Jean Toal won re-election as chief justice of the S.C. Supreme Court Wednesday by a bipartisan vote of the General Assembly. That outcome reflects her admirable practice of moving beyond party lines both in her work as a jurist and in her dealings with the Legislature.
In addition to giving her two more years as chief judge, the victory gives her more time to focus on digitizing court records statewide, one of her pet projects.
Chief Justice Toal also has supported expanding a special court that handles complicated business cases. In a state that wants to attract sophisticated businesses, an up-to-date, reliable system of justice is crucial.
Mrs. Toal has earned a reputation as an effective and fair jurist, and unseating her would have contradicted the way such elections have gone in the past. A loss by the respected chief justice could have led people to conclude that the election was unduly influenced by politics or friendships.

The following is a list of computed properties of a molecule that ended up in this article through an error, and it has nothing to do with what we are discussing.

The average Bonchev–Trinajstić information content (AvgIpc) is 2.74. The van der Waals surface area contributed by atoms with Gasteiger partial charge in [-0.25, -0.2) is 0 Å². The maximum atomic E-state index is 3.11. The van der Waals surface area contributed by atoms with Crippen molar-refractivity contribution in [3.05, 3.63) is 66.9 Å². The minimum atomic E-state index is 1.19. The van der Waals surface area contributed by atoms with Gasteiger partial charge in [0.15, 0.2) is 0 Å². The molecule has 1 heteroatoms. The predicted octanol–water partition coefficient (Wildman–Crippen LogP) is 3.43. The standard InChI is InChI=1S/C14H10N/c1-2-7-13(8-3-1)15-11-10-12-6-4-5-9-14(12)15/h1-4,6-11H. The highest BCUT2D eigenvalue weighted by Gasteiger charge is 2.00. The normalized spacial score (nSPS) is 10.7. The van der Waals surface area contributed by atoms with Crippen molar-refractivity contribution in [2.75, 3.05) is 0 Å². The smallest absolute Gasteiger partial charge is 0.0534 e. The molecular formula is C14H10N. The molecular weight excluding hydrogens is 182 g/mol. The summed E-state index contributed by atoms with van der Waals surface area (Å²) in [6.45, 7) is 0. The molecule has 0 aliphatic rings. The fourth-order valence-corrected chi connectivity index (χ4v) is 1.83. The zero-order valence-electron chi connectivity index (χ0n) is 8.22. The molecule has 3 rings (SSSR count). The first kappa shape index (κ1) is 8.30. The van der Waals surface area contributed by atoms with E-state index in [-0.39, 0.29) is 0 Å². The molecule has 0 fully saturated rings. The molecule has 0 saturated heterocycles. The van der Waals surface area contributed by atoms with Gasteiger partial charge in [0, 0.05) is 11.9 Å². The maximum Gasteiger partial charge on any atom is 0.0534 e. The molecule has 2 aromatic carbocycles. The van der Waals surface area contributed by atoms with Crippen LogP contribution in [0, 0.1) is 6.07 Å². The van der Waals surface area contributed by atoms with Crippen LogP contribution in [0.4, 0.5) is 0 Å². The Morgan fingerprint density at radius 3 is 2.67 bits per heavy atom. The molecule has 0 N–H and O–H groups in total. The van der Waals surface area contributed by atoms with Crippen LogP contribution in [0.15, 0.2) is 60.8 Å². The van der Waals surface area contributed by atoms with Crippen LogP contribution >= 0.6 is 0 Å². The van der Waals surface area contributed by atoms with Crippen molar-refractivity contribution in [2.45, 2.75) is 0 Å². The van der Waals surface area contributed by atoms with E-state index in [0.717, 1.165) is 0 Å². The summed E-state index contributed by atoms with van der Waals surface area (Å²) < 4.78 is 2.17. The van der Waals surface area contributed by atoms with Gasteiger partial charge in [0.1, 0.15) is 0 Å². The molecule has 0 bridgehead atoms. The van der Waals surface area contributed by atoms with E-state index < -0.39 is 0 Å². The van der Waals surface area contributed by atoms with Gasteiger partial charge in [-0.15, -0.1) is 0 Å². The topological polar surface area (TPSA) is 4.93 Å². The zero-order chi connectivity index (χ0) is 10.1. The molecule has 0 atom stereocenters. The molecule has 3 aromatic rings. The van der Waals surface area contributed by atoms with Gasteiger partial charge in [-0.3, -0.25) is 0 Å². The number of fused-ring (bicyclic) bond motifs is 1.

The State newspaper reported that her challenger, S.C. Supreme Court Justice Costa Pleicones, had the support of most of the prosecutors in the state.
But House Speaker Bobby Harrell, R-Charleston, was an enthusiastic supporter of Mrs. Toal.
She also had strong support from the Legislative Black Caucus. As the first woman to become an associate justice on the S.C. Supreme Court 26 years ago, she is widely seen as a symbol of advances in civil rights and social justice.
Still, each year Justice Toal has appeared before the Legislature to promote her budget requests, presenting arguments that should appeal to legislators of all stripes. For example, she didn't just ask for more judges, she explained the economic and cultural fallout that can occur if the court system is not adequately staffed.
The role of the chief justice is to preside over the state Supreme Court and serve as chief executive officer of the state's $65-million-a-year judicial system, which includes hundreds of judges and magistrates. Justice Toal has earnestly carried out those responsibilities.
She has promised to step down in December 2015 after she turns 72, the state's mandatory retirement age. Mr. Pleicones intends to seek election again at that point.
Both Justice Toal and Justice Pleicones have said they will continue to enjoy a professional and cordial relationship as they do the work of the judiciary.
That speaks well for both of them - and bodes well for our state.
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